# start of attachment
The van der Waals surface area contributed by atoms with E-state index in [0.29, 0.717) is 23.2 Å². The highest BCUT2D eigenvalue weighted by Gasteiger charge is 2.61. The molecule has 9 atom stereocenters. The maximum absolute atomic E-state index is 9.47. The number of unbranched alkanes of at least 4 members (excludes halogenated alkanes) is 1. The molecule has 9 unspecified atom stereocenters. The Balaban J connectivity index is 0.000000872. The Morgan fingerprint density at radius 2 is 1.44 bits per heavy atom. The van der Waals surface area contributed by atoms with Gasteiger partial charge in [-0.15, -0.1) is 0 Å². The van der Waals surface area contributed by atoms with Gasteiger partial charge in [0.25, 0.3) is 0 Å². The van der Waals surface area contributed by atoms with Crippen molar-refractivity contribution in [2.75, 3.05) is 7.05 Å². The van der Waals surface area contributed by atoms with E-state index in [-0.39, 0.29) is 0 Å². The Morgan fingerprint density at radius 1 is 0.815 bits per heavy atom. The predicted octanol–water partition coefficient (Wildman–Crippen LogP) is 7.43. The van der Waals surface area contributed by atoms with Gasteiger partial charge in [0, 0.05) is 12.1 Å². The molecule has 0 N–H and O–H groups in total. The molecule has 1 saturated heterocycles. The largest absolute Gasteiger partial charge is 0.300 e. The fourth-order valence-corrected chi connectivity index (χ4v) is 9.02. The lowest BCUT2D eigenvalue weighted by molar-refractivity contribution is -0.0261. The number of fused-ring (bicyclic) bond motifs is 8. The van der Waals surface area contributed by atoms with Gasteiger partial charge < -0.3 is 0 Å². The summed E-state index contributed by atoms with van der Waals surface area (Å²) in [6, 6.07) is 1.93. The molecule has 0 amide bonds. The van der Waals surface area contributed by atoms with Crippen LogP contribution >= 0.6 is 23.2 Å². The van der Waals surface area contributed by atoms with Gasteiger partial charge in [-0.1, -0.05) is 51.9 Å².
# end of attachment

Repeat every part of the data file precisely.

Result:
The van der Waals surface area contributed by atoms with E-state index in [0.29, 0.717) is 23.2 Å². The highest BCUT2D eigenvalue weighted by Gasteiger charge is 2.61. The molecule has 9 atom stereocenters. The maximum absolute atomic E-state index is 9.47. The number of unbranched alkanes of at least 4 members (excludes halogenated alkanes) is 1. The molecule has 9 unspecified atom stereocenters. The Balaban J connectivity index is 0.000000872. The Morgan fingerprint density at radius 2 is 1.44 bits per heavy atom. The van der Waals surface area contributed by atoms with Gasteiger partial charge in [-0.15, -0.1) is 0 Å². The van der Waals surface area contributed by atoms with Gasteiger partial charge in [0.25, 0.3) is 0 Å². The van der Waals surface area contributed by atoms with Crippen molar-refractivity contribution in [2.75, 3.05) is 7.05 Å². The van der Waals surface area contributed by atoms with E-state index in [-0.39, 0.29) is 0 Å². The Morgan fingerprint density at radius 1 is 0.815 bits per heavy atom. The predicted octanol–water partition coefficient (Wildman–Crippen LogP) is 7.43. The van der Waals surface area contributed by atoms with Gasteiger partial charge in [0, 0.05) is 12.1 Å². The molecule has 0 N–H and O–H groups in total. The molecule has 1 saturated heterocycles. The largest absolute Gasteiger partial charge is 0.300 e. The fourth-order valence-corrected chi connectivity index (χ4v) is 9.02. The lowest BCUT2D eigenvalue weighted by molar-refractivity contribution is -0.0261. The number of fused-ring (bicyclic) bond motifs is 8. The van der Waals surface area contributed by atoms with Gasteiger partial charge < -0.3 is 0 Å². The summed E-state index contributed by atoms with van der Waals surface area (Å²) in [6, 6.07) is 1.93. The molecule has 0 amide bonds. The van der Waals surface area contributed by atoms with Crippen LogP contribution >= 0.6 is 23.2 Å². The van der Waals surface area contributed by atoms with Gasteiger partial charge in [-0.1, -0.05) is 51.9 Å².